This is probably a piece of funereal jewellery from the time of the partitions. Corals, along with the cross, have probably been made of black lacquer, with velvet tapes for tying around the neck. The object was used as a prop in the School of Fine Arts in Kraków.
Have you ever touched a beautiful object made of lacquer? Sensuality would be the best word to convey its smooth texture. The same word can be applied to the minimalist works of Aliska Lahusen, which evoke a sensual feeling. They have been created using lacquer — one of the most sophisticated Japanese materials. It was deliberately used by the artist and it gives her sculptures a mystical character.
The portable shrine with the image of Senju-Kannon Bodhisattva (Japanese: Bosatsu) was made with the use of the most valued techniques, and the precision of the fine exposure of details emphasises the high class of the exhibit.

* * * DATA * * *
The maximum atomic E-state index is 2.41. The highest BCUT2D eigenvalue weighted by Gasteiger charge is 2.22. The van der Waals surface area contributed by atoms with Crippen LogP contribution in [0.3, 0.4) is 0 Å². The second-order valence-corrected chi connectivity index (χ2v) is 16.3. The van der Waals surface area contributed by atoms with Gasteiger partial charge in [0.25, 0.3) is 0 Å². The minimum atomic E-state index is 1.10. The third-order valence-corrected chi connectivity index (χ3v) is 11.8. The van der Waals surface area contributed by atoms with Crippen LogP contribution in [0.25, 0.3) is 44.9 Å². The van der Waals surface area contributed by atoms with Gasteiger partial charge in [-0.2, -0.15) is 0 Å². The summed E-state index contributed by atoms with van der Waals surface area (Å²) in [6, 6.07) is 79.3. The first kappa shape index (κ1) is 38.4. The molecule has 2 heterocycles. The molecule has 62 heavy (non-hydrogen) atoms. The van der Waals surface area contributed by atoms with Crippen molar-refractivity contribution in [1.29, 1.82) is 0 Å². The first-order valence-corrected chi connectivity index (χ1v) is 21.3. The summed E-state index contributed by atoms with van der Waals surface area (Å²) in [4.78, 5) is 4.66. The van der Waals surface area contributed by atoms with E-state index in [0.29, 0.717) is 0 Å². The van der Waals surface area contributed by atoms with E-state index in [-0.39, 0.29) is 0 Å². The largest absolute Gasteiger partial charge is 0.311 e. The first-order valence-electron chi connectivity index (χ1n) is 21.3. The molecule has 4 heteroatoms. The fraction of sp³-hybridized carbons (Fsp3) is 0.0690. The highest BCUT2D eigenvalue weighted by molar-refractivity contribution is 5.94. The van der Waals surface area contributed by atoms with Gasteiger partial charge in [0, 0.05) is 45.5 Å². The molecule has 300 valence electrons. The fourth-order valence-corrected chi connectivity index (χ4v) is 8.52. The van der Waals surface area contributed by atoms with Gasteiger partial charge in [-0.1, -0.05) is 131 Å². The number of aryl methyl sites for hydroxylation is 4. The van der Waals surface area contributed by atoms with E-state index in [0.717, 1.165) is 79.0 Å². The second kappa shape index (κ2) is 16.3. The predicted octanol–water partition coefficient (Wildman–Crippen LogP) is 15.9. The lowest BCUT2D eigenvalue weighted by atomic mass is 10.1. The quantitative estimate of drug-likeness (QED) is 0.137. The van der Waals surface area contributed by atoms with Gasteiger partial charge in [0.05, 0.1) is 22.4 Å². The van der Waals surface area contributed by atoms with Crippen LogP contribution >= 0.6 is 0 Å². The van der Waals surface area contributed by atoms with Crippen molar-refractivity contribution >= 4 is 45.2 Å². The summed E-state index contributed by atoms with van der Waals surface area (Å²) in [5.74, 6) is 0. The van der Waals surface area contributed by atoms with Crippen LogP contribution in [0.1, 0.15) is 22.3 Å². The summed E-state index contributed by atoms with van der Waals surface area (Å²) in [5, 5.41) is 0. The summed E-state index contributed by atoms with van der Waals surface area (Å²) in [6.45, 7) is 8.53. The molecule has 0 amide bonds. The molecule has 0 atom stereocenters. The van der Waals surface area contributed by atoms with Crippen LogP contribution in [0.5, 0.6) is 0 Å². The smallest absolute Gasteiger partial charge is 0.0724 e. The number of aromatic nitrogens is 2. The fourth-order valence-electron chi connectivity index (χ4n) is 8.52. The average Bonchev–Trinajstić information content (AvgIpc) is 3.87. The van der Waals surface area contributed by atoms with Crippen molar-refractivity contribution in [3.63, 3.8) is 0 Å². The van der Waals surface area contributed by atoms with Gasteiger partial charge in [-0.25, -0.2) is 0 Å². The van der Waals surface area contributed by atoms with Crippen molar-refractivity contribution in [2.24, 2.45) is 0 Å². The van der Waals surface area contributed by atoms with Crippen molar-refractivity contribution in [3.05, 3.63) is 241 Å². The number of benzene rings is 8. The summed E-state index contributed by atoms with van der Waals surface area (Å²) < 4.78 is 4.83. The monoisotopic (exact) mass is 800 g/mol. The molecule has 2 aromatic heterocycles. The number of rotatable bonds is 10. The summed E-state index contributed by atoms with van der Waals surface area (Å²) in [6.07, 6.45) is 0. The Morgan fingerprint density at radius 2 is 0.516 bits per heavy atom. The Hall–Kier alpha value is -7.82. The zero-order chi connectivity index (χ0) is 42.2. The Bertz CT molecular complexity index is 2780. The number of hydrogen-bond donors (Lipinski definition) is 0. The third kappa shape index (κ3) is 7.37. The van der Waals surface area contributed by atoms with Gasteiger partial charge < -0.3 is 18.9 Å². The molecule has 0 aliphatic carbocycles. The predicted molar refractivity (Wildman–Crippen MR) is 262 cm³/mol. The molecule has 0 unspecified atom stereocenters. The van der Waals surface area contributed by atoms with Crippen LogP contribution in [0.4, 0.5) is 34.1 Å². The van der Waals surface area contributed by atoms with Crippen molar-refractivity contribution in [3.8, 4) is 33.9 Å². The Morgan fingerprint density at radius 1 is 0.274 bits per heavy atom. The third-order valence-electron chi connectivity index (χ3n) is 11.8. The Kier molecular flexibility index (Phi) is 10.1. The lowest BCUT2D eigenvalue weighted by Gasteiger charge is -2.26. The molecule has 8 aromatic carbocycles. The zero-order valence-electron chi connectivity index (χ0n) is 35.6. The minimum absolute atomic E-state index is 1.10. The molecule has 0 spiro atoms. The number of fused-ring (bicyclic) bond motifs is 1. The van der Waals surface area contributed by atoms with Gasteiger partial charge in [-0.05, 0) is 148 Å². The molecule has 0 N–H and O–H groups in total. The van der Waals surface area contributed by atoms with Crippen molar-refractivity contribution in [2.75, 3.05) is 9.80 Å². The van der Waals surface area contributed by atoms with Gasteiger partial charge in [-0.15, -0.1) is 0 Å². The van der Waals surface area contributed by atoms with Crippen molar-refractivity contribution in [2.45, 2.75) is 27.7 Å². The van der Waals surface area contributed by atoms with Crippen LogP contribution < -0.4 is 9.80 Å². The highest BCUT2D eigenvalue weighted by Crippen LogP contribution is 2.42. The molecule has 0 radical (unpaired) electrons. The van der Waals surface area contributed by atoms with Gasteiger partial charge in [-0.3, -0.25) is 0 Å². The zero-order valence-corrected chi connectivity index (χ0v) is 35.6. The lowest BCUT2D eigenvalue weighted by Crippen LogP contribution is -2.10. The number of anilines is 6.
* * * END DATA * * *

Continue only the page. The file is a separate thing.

The collection of military items from the Far East in the National Museum in Kraków includes over one thousand exhibits, from which the most numerous are Japanese works. Armours and helmets belong to extremely valuable specimens and although they mostly come from the Edo period (1603–1868), we can admire the Japanese masters’ superb craftsmanship in them.
Chaji may last for several hours and during this time guests have the opportunity to taste thick koicha tea and light usucha tea, as well as to refresh themselves with a light dish or to taste sweets. All the elements are chosen specifically for such a meeting. In terms of form and motif, utensils should match the season and the occasion. Even the dishes reflect the seasonal characteristics of nature. When speaking about uniqueness of each chaji, the Japanese use a phrase ichigo ichie, meaning: the only meeting like this in life, and the cultivation of this lifestyle is called the Tea Way.